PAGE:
If I am indeed in an error, in believing that Gehenna or hell in the New Testament has no reference to a place of endless punishment, the first step to be taken to convince me of my error, is to account for the facts. Until these are fairly and honourably removed out of the way, it is useless to endeavour to make me believe this doctrine. The next step to be taken to convince me of my error, if it be one, is to enter into an examination of the passages which speak of Gehenna, and show that I have misinterpreted
them. When these things are done, such persons may save themselves the trouble to quote the Targums, for I will believe the doctrine without any appeal to their authority.
The following is all that is to be found in the Targums, in the places to which Whitby and Parkhurst refer us.
“ Ruth ii. 12. The Lord shall abundantly recompense thee in this age, for thy good work, and shall be thy complete reward to the age that shall come, from the presence of the Lord God of Israel; because thou hast come to join thyself to his people and worship, and find protection under the shadow of the majesty of his glory, and for this righteous conduct thou shalt be delivered from the punishment of Gebenna, that thy portion may be with Sarah and Ribhah, and Rachel and Lea."
“Psalm cxl. 10, 11. Let coals of fire fall from heaven upon them; let him cast them into the fire of Gehenna; into miry pits ; from which let them not rise to eternal life. Let the angel of death hunt the violent man, and cast him into Gehenna."
"Isaiah xxvi. 15. Thou hast been revealed to us, 0! Lord! as about to assemble the dispersed of thy people; it shall also come to pass that thou wilt collect them from their wanderings; that thou mightest appear in thy power, to cast all the wicked into Geheppa."
" Isaiah xxvi. 19. And those who transgress thy word, thou wilt deliver into Gehenna."
" Isaiah xxxiii. 14. Who among us shall dwell in Zion, where the splendor of his majesty is as consuming fire? Who among us shall dwell in Jerusalem, where the wicked are to be judged, and cast into Gehenna, into everlasting burnings ?”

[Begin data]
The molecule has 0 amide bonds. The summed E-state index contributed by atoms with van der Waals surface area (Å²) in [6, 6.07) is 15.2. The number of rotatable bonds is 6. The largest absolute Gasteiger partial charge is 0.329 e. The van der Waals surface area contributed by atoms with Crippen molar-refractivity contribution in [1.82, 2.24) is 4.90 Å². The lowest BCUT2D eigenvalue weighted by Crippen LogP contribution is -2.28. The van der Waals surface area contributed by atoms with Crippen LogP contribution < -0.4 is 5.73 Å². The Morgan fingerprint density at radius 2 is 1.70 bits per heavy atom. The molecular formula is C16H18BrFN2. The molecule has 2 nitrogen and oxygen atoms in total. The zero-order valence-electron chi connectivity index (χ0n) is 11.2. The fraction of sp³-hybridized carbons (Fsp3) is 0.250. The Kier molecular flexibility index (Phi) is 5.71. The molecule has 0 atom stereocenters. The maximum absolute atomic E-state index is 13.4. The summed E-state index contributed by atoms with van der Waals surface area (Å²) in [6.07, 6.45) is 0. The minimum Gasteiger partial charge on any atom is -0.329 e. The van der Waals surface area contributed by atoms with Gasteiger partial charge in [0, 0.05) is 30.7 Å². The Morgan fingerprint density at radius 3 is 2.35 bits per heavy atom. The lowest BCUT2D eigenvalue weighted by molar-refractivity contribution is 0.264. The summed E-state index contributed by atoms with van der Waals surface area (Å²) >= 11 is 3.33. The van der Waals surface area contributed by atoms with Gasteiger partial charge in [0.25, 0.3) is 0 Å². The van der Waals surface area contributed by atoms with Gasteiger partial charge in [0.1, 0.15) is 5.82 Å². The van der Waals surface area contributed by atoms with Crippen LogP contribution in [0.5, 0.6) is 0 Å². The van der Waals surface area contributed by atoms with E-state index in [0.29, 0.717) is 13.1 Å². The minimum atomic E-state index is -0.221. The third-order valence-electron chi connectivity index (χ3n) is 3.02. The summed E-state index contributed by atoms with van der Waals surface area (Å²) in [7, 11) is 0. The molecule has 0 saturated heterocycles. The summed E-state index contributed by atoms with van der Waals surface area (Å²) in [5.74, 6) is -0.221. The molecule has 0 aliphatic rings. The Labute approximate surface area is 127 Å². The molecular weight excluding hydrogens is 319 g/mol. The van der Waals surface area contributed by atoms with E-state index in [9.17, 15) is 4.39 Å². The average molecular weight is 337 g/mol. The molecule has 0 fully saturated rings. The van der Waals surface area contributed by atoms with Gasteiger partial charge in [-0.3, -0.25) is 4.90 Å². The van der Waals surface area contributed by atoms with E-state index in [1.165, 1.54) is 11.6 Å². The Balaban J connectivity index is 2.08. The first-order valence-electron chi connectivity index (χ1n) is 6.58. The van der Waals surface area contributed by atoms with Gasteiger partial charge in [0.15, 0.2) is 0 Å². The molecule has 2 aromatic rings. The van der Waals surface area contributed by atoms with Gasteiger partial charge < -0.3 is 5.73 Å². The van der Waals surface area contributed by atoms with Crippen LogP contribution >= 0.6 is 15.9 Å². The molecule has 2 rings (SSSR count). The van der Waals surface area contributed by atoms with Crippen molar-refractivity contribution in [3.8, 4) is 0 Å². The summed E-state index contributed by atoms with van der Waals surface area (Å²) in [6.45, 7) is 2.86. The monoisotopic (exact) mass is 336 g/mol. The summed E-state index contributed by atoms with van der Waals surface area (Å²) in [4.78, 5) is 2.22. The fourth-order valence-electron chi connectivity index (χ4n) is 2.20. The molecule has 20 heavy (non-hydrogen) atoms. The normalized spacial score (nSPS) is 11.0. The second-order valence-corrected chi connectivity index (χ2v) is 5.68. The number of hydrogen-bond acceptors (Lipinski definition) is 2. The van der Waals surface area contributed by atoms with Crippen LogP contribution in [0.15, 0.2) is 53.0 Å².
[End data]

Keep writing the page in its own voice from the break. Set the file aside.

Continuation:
Our readers have now before them, all that we can find in the Targums, and we leave them to decide, if
such glosses, on such texts, arc a good foundation for the doctrine of eternal punishment in hell or Gehenna.
We have dwelt much longer on the argument drawn from the Apocrypha and Targums than we at first contemplated; and much longer than the importance of the argument merited. Before closing this Section, we must be indulged with a few observations, respecting the Greek version of the Seventy, in regard to the subject under consideration.
1st, At what period of time was this version made! Concerning this, Dr. Kennicott, pages 319, 320. thus writes: "After many voluminous controversies amongst learned writers upon the Greek version of the Old Testament, we seem to have three circumstances clearly ascertained that there was no Greek version before that called the SEVENTY—that the version so denominated, was made at the beginning of the reign of Ptolemy Philadelphus, about 280 years before Christ, and that the version, then made, was only of the Pentateuch.
It is not necessary for me to spend a moment in discussing whether this version was made all at once, or at different times; nor even whether it was made at the precise time here specified. A few years, one way or another, does not affect the remarks 1 am about to make. One thing will be allowed by all, without a single word of controversy, that this version was made sometime between the days of Malachi and the coming of John the Baptist. Keeping this one fact in view I notice
2d, That Dr. Campbell declares the word Gehenna is not found in the Septuagint version. He says, as quoted before, page 93.-“ Accordingly the word Gehenna does not occur in the Septuagint. It is not a Greek word, and consequently not to be found in the Grecian classics.” That this word is not found in the